I spent the evening trying to make a decision on which way I wanted to hike the next two days. The original plan was to veer off the PCT at Windigo Pass and take the Skyline Trail passing Crescent Lake, but I started considering just sticking to the PCT so I could pass Summit Lake and the Diamond Peak wilderness area.

There is comfort to staying on the trail, and seeing the familiar PCT signs, not to mention my handy dandy PCT app that let’s me know if I’m off the trail (like this morning). But, the Skyline trail is a shortcut that shaves off nearly 11 miles, and according to my book, a descent amount of elevation. It would allow me to arrive at Odell lake in two days at a decent hour to meet my parents with my resupply bag, and Carl and my little one for family time.

I decided I would stick to the original plan and take the shortcut. Again, my goal was to walk across the state of Oregon, and although I would do this nearly entirely on the PCT, I “allowed” myself to veer off when it made sense. I figured this was a section I could come back and do another time if I wanted.

This was my second night all alone on the trail. I didn’t love it, but I was getting used to it, and much better at disregarding any fears that would pop into my imagination. I was adding layers of bravery with each passing day.
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PCT Oregon – Day 14 to Thielsen Creek

Day 14
Today’s Miles: 17.3
Total Miles: 166
Grouse Hill Backpacker Camp (Crater Lake) to Thielsen Creek – passing Diamond Lake (far below) and Mt. Thielsen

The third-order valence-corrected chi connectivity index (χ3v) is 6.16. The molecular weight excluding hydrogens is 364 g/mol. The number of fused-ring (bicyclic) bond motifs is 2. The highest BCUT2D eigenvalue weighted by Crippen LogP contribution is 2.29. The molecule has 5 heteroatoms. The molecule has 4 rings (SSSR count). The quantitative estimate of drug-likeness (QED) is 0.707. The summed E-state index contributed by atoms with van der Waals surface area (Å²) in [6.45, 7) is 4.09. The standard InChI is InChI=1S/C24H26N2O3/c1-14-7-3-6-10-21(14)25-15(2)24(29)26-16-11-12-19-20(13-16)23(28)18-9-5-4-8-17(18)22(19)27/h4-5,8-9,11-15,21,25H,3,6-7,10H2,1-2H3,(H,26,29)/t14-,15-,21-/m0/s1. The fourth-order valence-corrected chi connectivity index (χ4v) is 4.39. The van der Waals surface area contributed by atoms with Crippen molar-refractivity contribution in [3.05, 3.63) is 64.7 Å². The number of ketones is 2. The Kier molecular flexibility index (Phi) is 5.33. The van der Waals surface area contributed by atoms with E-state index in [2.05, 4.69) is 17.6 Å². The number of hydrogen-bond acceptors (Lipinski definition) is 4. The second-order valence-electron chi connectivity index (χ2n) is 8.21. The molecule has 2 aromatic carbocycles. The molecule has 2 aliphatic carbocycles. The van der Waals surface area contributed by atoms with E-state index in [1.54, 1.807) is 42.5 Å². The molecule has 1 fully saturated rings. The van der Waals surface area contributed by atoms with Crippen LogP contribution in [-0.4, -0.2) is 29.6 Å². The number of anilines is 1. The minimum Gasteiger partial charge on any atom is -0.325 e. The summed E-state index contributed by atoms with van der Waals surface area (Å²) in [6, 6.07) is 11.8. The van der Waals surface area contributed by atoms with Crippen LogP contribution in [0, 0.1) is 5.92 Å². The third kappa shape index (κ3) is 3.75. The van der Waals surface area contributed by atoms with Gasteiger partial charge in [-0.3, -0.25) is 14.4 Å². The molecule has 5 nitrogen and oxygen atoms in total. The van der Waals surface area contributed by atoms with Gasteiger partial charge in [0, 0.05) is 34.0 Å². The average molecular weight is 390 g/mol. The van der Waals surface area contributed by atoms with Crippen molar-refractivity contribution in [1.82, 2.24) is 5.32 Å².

Looking back on this day brings me a pang of sadness. The Mt. Thielsen Wilderness area was hit by one of the many 2020 wildfires at the end of the summer. I feel so blessed to have witnessed it before the fire swept through; something to never take for granted. The trail certainly changes from year to year, all the more reason to adventure when the opportunity arises.

I never set an alarm backpacking, but I got a late start today – hitting the trail around 8:30 a.m. I had another big mileage day ahead, and I should have gotten an earlier start, but I had a newfound confidence knowing I would be fine after completing my big 22-mile day to Crater Lake.

It was a cold morning, but I slept well in my new digs. The one-person tent is certainly smaller, but it feels cozier, and I love all the pockets. The new space grew on me pretty quickly.

As I broke down camp, the other backpackers walked by. They were nearly out of water, and told me they were considering just hiking down to Diamond Lake to get more. That seemed far out of the way, but I didn’t know for sure.

I was on the trail 20 minutes behind them. At the closest road junction I saw a sign that read, “Crater Lake Water Cache,” with an arrow pointing left. My book explained it was a location hikers could stash water ahead of time, but not to count on extra “free” water. Especially with Covid this year, it was smart to have zero expectations on those things.

I had plenty of water to make it through the day, and was happy to get drinking on it to lighten my load. Today, I decided my trail name should be, “Miss Oregon.” I think you technically are given a trail name by someone else, so it didn’t really count, but I felt like I needed one. I have lived nearly my whole life in Oregon, I’m doing the Oregon section of the PCT, I graduated from the University of Oregon, I was wearing an Oregon baseball cap every day…it just made sense.

I passed the couple a few miles in, and they indeed got water at the cache – yay! The problem they would have moving forward, was the amount of water their bottles could hold, which was very little. This style (filter inside your small water bottle) is great for hikes with plentiful water, but not realistic for long stretches of dry trail, especially if you have a pup joining you.

The first 9.1 miles went quickly. It was a flat trail, with not much to look at, but I made good time. On the edge of the Winema National Forest, I carefully crossed HWY 138.